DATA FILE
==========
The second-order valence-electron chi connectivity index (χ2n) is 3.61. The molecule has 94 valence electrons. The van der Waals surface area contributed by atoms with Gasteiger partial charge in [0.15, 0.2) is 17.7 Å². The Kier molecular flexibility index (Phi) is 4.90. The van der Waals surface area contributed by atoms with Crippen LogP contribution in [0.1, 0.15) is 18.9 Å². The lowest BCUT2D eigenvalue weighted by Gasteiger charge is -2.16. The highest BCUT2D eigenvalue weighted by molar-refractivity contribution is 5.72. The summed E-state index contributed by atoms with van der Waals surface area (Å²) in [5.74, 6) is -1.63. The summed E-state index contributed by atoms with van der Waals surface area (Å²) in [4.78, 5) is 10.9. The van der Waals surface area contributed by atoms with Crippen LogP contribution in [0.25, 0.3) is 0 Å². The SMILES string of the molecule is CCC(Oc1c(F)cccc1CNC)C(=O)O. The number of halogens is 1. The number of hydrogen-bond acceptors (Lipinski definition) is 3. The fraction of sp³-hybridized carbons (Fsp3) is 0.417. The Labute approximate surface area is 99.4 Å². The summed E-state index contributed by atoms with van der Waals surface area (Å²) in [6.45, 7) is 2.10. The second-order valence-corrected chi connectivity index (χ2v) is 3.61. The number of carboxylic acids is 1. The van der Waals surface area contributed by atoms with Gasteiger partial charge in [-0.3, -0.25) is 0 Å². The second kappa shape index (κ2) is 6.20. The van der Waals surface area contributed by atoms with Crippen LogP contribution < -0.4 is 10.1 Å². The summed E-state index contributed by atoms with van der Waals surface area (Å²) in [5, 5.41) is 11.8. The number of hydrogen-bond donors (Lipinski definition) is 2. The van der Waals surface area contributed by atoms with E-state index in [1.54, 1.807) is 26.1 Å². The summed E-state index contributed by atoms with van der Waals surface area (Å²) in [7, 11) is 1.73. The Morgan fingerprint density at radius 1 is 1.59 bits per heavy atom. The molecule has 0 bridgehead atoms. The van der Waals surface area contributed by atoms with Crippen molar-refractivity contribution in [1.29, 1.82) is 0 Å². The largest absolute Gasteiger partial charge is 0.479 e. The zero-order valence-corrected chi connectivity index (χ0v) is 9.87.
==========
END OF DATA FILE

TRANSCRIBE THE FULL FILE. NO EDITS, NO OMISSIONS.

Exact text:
The second-order valence-electron chi connectivity index (χ2n) is 3.61. The molecule has 94 valence electrons. The van der Waals surface area contributed by atoms with Gasteiger partial charge in [0.15, 0.2) is 17.7 Å². The Kier molecular flexibility index (Phi) is 4.90. The van der Waals surface area contributed by atoms with Crippen LogP contribution in [0.1, 0.15) is 18.9 Å². The lowest BCUT2D eigenvalue weighted by Gasteiger charge is -2.16. The highest BCUT2D eigenvalue weighted by molar-refractivity contribution is 5.72. The summed E-state index contributed by atoms with van der Waals surface area (Å²) in [5.74, 6) is -1.63. The summed E-state index contributed by atoms with van der Waals surface area (Å²) in [4.78, 5) is 10.9. The van der Waals surface area contributed by atoms with Crippen LogP contribution in [0.25, 0.3) is 0 Å². The SMILES string of the molecule is CCC(Oc1c(F)cccc1CNC)C(=O)O. The number of halogens is 1. The number of hydrogen-bond acceptors (Lipinski definition) is 3. The fraction of sp³-hybridized carbons (Fsp3) is 0.417. The Labute approximate surface area is 99.4 Å². The summed E-state index contributed by atoms with van der Waals surface area (Å²) in [6.45, 7) is 2.10. The second-order valence-corrected chi connectivity index (χ2v) is 3.61. The number of carboxylic acids is 1. The van der Waals surface area contributed by atoms with Gasteiger partial charge in [-0.3, -0.25) is 0 Å². The second kappa shape index (κ2) is 6.20. The van der Waals surface area contributed by atoms with Crippen LogP contribution < -0.4 is 10.1 Å². The summed E-state index contributed by atoms with van der Waals surface area (Å²) in [5, 5.41) is 11.8. The number of hydrogen-bond donors (Lipinski definition) is 2. The van der Waals surface area contributed by atoms with E-state index in [1.54, 1.807) is 26.1 Å². The summed E-state index contributed by atoms with van der Waals surface area (Å²) in [7, 11) is 1.73. The Morgan fingerprint density at radius 1 is 1.59 bits per heavy atom. The molecule has 0 bridgehead atoms. The van der Waals surface area contributed by atoms with Crippen molar-refractivity contribution in [1.29, 1.82) is 0 Å². The largest absolute Gasteiger partial charge is 0.479 e. The zero-order valence-corrected chi connectivity index (χ0v) is 9.87.